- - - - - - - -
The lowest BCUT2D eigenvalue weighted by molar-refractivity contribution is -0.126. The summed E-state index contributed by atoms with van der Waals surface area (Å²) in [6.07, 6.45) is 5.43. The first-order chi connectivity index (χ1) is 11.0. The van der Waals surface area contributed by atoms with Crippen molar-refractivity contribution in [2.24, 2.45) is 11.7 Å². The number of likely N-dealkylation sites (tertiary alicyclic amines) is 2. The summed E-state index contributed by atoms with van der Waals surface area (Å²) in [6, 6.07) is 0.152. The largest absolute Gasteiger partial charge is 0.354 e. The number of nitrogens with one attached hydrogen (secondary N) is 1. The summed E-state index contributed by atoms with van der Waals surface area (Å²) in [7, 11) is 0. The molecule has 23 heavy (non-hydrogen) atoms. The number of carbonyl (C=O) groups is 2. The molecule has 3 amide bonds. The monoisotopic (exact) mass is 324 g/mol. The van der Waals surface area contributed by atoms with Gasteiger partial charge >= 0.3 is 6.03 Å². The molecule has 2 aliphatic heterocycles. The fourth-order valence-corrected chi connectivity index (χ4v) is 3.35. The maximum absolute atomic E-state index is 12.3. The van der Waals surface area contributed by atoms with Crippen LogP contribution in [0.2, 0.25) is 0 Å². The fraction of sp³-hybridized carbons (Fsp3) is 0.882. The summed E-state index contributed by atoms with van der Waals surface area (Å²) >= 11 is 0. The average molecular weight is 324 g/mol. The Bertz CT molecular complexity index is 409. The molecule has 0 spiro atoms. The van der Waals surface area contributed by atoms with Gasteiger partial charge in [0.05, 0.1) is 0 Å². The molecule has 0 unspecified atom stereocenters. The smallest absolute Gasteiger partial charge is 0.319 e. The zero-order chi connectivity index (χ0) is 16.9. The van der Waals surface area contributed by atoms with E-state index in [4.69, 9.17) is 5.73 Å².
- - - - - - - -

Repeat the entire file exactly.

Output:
The lowest BCUT2D eigenvalue weighted by molar-refractivity contribution is -0.126. The summed E-state index contributed by atoms with van der Waals surface area (Å²) in [6.07, 6.45) is 5.43. The first-order chi connectivity index (χ1) is 11.0. The van der Waals surface area contributed by atoms with Crippen molar-refractivity contribution in [2.24, 2.45) is 11.7 Å². The number of likely N-dealkylation sites (tertiary alicyclic amines) is 2. The summed E-state index contributed by atoms with van der Waals surface area (Å²) in [6, 6.07) is 0.152. The largest absolute Gasteiger partial charge is 0.354 e. The number of nitrogens with one attached hydrogen (secondary N) is 1. The summed E-state index contributed by atoms with van der Waals surface area (Å²) in [7, 11) is 0. The molecule has 23 heavy (non-hydrogen) atoms. The number of carbonyl (C=O) groups is 2. The molecule has 3 amide bonds. The monoisotopic (exact) mass is 324 g/mol. The van der Waals surface area contributed by atoms with Gasteiger partial charge >= 0.3 is 6.03 Å². The molecule has 2 aliphatic heterocycles. The fourth-order valence-corrected chi connectivity index (χ4v) is 3.35. The maximum absolute atomic E-state index is 12.3. The van der Waals surface area contributed by atoms with Crippen LogP contribution in [0.2, 0.25) is 0 Å². The fraction of sp³-hybridized carbons (Fsp3) is 0.882. The summed E-state index contributed by atoms with van der Waals surface area (Å²) >= 11 is 0. The average molecular weight is 324 g/mol. The Bertz CT molecular complexity index is 409. The molecule has 0 spiro atoms. The van der Waals surface area contributed by atoms with Gasteiger partial charge in [0.05, 0.1) is 0 Å². The molecule has 0 unspecified atom stereocenters. The smallest absolute Gasteiger partial charge is 0.319 e. The zero-order chi connectivity index (χ0) is 16.9. The van der Waals surface area contributed by atoms with E-state index in [4.69, 9.17) is 5.73 Å².